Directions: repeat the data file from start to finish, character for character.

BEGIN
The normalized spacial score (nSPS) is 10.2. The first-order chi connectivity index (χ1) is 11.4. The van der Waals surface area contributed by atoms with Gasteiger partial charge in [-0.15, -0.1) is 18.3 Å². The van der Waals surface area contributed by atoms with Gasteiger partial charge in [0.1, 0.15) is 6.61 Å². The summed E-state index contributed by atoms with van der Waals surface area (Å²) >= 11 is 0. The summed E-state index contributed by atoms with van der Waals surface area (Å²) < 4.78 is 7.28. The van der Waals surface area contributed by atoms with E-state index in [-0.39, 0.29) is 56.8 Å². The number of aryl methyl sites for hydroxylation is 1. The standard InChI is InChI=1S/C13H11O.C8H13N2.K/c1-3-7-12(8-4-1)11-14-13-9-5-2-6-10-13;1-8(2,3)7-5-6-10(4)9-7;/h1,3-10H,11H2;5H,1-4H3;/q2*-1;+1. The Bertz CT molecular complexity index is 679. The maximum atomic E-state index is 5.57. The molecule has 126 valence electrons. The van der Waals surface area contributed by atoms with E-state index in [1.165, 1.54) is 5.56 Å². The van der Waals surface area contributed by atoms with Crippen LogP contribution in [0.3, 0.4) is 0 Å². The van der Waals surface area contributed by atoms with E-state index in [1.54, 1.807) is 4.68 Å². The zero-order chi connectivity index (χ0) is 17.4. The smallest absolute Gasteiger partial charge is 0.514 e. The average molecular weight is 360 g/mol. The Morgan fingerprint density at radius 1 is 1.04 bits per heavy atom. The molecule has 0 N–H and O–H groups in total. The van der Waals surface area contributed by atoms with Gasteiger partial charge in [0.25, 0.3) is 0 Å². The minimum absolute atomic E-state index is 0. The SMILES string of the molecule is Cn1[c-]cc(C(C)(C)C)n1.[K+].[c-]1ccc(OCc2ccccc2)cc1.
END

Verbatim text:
The normalized spacial score (nSPS) is 10.2. The first-order chi connectivity index (χ1) is 11.4. The van der Waals surface area contributed by atoms with Gasteiger partial charge in [-0.15, -0.1) is 18.3 Å². The van der Waals surface area contributed by atoms with Gasteiger partial charge in [0.1, 0.15) is 6.61 Å². The summed E-state index contributed by atoms with van der Waals surface area (Å²) >= 11 is 0. The summed E-state index contributed by atoms with van der Waals surface area (Å²) < 4.78 is 7.28. The van der Waals surface area contributed by atoms with E-state index in [-0.39, 0.29) is 56.8 Å². The number of aryl methyl sites for hydroxylation is 1. The standard InChI is InChI=1S/C13H11O.C8H13N2.K/c1-3-7-12(8-4-1)11-14-13-9-5-2-6-10-13;1-8(2,3)7-5-6-10(4)9-7;/h1,3-10H,11H2;5H,1-4H3;/q2*-1;+1. The Bertz CT molecular complexity index is 679. The maximum atomic E-state index is 5.57. The molecule has 126 valence electrons. The van der Waals surface area contributed by atoms with E-state index in [1.165, 1.54) is 5.56 Å². The van der Waals surface area contributed by atoms with Crippen LogP contribution in [0.3, 0.4) is 0 Å². The van der Waals surface area contributed by atoms with E-state index in [1.54, 1.807) is 4.68 Å². The zero-order chi connectivity index (χ0) is 17.4. The smallest absolute Gasteiger partial charge is 0.514 e. The average molecular weight is 360 g/mol. The Morgan fingerprint density at radius 1 is 1.04 bits per heavy atom. The molecule has 0 N–H and O–H groups in total. The van der Waals surface area contributed by atoms with Gasteiger partial charge in [0.25, 0.3) is 0 Å². The minimum absolute atomic E-state index is 0. The SMILES string of the molecule is Cn1[c-]cc(C(C)(C)C)n1.[K+].[c-]1ccc(OCc2ccccc2)cc1.